Katsuhiro Otomo’s groundbreaking Akira is a double-edged (or double-barreled, as it were) classic, a marvel of science fiction animé artistry that nonetheless ushered in an unwelcome era of visually spastic, narratively convoluted Japanimation features. Seventeen years (and countless imitators) later, Steamboy partially redeems Otomo’s legacy by supplying a coherent narrative to go along with its stunning imagery, though this newest effort—a familiar animé parable about the pitfalls of scientific progress and the tenuous alliance between man and machine—suffers from persistent preachiness and action overkill. Ray Steam (voiced, in a strange gender-bending twist, by Anna Paquin) is a novice inventor in 1866 Manchester following in the footsteps of his notorious father Eddie (Alfred Molina) and grandfather Lloyd (Patrick Stewart), geniuses whose desire to harness the awesome power of steam led to disgrace, tragedy, and exile in America. When Ray receives in the mail a “steam ball” (a device containing highly concentrated and powerful steam), he’s propelled into a high-flying adventure in which his idealistic grandfather and father—now a delusional cyborg intent on fulfilling his grand ambitions to bring science to the masses—battle for control of their jointly created “steam castle,” a technological marvel they plan to unveil alongside the day’s other innovative gadgets at London’s “Great Exhibition.”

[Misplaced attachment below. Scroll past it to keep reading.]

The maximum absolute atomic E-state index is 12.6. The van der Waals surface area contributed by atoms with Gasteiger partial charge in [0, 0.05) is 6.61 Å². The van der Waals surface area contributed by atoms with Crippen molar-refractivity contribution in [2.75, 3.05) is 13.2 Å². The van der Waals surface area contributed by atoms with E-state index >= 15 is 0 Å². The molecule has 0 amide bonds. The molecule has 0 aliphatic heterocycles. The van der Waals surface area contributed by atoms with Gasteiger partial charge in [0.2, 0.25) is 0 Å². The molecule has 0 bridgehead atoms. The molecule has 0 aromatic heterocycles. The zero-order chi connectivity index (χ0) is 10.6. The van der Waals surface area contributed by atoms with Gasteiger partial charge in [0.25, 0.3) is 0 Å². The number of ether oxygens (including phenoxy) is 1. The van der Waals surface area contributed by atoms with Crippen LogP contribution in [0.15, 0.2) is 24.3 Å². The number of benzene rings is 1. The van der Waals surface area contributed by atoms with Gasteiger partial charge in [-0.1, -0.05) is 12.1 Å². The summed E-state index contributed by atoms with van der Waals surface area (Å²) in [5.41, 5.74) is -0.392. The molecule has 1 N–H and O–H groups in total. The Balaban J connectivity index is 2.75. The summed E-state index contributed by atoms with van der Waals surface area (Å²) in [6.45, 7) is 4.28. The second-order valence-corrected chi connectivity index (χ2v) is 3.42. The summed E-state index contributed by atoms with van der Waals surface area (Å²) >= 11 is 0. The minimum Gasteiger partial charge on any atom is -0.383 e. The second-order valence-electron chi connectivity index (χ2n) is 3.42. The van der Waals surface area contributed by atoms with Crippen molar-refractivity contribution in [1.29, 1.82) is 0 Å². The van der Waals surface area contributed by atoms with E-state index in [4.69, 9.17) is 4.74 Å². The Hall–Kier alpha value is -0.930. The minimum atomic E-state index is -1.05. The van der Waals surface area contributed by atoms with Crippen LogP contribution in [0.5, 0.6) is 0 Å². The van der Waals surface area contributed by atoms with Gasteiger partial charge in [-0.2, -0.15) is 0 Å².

Reminiscent of Terry Gilliam’s Brazil and Disney’s The Rocketeer, the film’s numerous high-tech gizmos—including piston-powered tanks, unicycles and airships—are a fascinating hybrid of old world elements (mainly iron and steel) and futuristic fancifulness, and in a similar vein, Otomo blends traditional two-dimensional and modern computer animation while also marrying a distinctly Japanese aesthetic to his European story. This dichotomous composition gives the film a cross-cultural (and cross-generational) dynamism, but Steamboy‘s script (by Otomo and Sadayuki Murai) is all too often a leaden, didactic diatribe about the consequences of allowing science to be co-opted by shallow, war-mongering capitalists. Eddie is in league with an American weapons-manufacturing conglomerate dubbed The O’Hara Foundation (run by an impetuous girl named, in the film’s lamest bit of symbolism, Ms. Scarlet) that plans to sell its death-dealing equipment to any country with cash, while rival inventor Robert Stevenson (Oliver Cotton) plans to create competing apparatuses for the British Army. With science so corrupted by the greedy and combat-hungry, Ray must ultimately recognize (with help from his endlessly lecturing granddad) that science’s true purpose is to better humanity, not destroy it. Respite from the film’s constant reiteration of its central theme comes via an extended, exhilarating conclusion in which chaotic combat breaks out in central London, though as with his moralizing, Otomo’s approach to action is repetition. And by the 100th beautifully crafted plume of smoke and explosion of twisted metal, his gorgeous film has lost more than a little steam.